Who does not like a delicious and traditional Butter Cream Frosting?
Made correctly, it is light as air, fluffy, lip smacking and you want more.
Have you ever thought though, how it was made years ago when you had to churn your own butter?
Come with me as we go back in time to when I was a girl, and I used to help make fresh butter with my Gran and Grandad, and yes some of this was made into butter cream frosting that tasted sensational as the butter was only minutes old.
Gran and Grandad were self sufficient, they had a huge vegetable and fruit garden enough to feed their 11 children and when they were grown up and married their families as well, plus had pigs, rabbits and chickens. They had many acres of land divided into fields and 3 of these fields were rented out to a lovely gentleman up the road who had a herd of cows. He supplied the whole family with fresh milk every day; the rest went to other locals. It was on this herd that I learnt the how to of hand milking cows but that is another story. Life was good.
Butter not only used for butter cream frosting, it was used to make cakes and cakes were always being made, Grannie loved to bake and Grandad well he was a Master Baker, and he knew how, he would bake at work and them come home to freshly baked cakes, biscuits, bread and meals that Grannie had spent all day making. Nothing but fresh butter would do on his bread just the mention of margarine would make Grandad’s blood boil “Margarine is not natural, if God wanted us to eat unnatural things, he would not have provided us with ability to grow and gather all things natural” he would say.
Every 2 days, Gran would make butter, or get one of her myriad of grandchildren to make butter. She would get Farmer John to bring heaps of cream along with that morning’s milk, and it would go into her sterilised and clean milk churn. She would then either get one of us or sit herself down and begin churning. This involved stirring the plunger of the butter churn in a circular, rhythmic motion. The plunger went through the centre of the butter churn’s lid, whilst all the time keeping an eagle eye on the texture of the cream watching and waiting for the butter to start forming. I have no idea how long this took, but for a little girl, it seemed like ages, but I would take a guess and say no more than 30-45 minutes. What I do remember is that my arms got tired, and Grannie would have to take a little turn.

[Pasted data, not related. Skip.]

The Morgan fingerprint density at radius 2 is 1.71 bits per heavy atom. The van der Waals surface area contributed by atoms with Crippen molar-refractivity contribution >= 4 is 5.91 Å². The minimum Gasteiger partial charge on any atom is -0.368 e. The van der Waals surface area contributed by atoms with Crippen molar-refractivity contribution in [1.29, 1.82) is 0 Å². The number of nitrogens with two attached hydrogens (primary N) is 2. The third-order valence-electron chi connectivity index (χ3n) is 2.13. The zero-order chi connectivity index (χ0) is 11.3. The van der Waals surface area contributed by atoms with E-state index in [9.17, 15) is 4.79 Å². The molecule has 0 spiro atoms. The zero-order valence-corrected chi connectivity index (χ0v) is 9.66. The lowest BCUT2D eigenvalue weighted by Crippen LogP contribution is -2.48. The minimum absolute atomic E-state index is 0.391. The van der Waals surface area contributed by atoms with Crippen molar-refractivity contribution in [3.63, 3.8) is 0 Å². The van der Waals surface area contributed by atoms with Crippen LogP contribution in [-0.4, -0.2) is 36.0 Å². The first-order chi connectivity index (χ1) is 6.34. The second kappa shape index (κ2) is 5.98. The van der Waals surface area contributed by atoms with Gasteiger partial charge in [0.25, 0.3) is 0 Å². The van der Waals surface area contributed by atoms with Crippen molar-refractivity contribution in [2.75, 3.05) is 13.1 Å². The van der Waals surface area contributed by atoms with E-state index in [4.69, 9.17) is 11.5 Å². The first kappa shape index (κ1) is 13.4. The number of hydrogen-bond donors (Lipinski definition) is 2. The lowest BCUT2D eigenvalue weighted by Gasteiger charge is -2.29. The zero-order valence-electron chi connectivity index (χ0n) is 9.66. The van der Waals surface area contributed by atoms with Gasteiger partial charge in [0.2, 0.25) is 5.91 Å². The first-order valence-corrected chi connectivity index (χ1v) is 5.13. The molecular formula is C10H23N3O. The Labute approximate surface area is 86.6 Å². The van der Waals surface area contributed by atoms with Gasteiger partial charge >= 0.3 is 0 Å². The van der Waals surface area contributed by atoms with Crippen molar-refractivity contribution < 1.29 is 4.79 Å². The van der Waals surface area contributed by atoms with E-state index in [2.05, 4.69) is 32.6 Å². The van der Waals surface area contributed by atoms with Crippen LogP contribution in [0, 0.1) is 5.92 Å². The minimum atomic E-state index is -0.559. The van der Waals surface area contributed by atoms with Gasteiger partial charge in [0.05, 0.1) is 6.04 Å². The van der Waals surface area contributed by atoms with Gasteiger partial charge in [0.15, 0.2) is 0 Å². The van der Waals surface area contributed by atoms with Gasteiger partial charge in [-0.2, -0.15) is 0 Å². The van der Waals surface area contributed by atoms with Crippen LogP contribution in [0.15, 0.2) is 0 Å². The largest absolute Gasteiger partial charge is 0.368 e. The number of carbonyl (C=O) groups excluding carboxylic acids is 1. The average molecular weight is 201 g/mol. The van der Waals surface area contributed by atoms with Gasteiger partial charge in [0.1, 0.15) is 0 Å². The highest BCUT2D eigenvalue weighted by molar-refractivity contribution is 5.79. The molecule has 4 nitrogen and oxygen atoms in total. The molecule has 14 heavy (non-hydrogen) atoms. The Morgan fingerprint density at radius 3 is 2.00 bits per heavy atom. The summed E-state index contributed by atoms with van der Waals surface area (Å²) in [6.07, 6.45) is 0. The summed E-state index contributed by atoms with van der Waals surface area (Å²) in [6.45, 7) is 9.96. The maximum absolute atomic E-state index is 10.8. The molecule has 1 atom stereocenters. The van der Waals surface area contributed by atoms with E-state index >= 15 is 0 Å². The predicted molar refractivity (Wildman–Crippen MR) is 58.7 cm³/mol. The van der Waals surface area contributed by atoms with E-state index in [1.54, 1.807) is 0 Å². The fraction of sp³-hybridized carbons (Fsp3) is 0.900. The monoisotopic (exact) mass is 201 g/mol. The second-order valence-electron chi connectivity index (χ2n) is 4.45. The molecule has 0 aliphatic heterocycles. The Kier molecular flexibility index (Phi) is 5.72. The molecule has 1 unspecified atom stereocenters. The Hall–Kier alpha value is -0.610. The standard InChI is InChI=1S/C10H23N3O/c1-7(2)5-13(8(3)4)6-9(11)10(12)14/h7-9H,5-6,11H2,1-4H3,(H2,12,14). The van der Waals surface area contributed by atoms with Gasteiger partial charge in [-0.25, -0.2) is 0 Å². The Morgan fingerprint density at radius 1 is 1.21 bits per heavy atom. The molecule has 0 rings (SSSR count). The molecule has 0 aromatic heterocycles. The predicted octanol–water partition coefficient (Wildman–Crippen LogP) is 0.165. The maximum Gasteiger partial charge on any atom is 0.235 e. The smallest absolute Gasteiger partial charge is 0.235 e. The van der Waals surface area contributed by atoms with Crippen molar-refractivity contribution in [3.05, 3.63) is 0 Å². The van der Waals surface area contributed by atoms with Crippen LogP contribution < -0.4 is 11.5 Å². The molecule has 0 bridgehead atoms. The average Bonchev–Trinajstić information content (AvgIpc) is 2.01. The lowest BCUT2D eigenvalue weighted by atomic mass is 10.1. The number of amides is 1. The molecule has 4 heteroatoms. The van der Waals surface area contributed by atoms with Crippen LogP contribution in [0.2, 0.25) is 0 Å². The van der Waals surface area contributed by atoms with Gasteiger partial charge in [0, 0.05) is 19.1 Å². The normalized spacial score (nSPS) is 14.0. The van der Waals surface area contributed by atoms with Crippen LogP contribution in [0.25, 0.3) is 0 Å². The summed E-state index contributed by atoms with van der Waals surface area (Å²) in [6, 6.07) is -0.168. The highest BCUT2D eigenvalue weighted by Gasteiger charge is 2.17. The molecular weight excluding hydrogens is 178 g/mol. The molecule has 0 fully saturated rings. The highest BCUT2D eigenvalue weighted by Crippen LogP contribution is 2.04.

When the cream started to separate and form tiny lumps of butter you would have to stop churning. The size of the lumps was important and I still remember to this day Gran drumming into us the size of the butter lumps needed “Bigger than wheat, will give wet feet” meaning, tiny bits of butter, no bigger than a grain of wheat otherwise it would release too much milk into butter which would ruin the taste.
Once the tiny butter lumps had started to form, Gran then put a huge piece of muslininto a large bowl, with the corners held down by the weights of her weighing scales and put the mixture into the muslin, then gather up all 4 corners and tie them together, and hang this mixture on a hook, with the bowl underneath to drain all the butter milk out. The butter milk was then used for cooking; especially Granddads flaked rice pudding, or drank as a refreshing drink. Nothing went to waste.
Once this was drained she would then put get the mixture and divide into 2-3 different bowls, and with the aid of her butter pat paddles form each lump into a solid piece of butter, getting any remaining milk to run clear. Once this was done, she would then place each piece into a butter dishand put into her cold, larder ready to use.
Oh my Stars, the taste of butter cream frosting made with butter this fresh was an absolute taste sensation I can think of nothing that can compare.
Until Next Time
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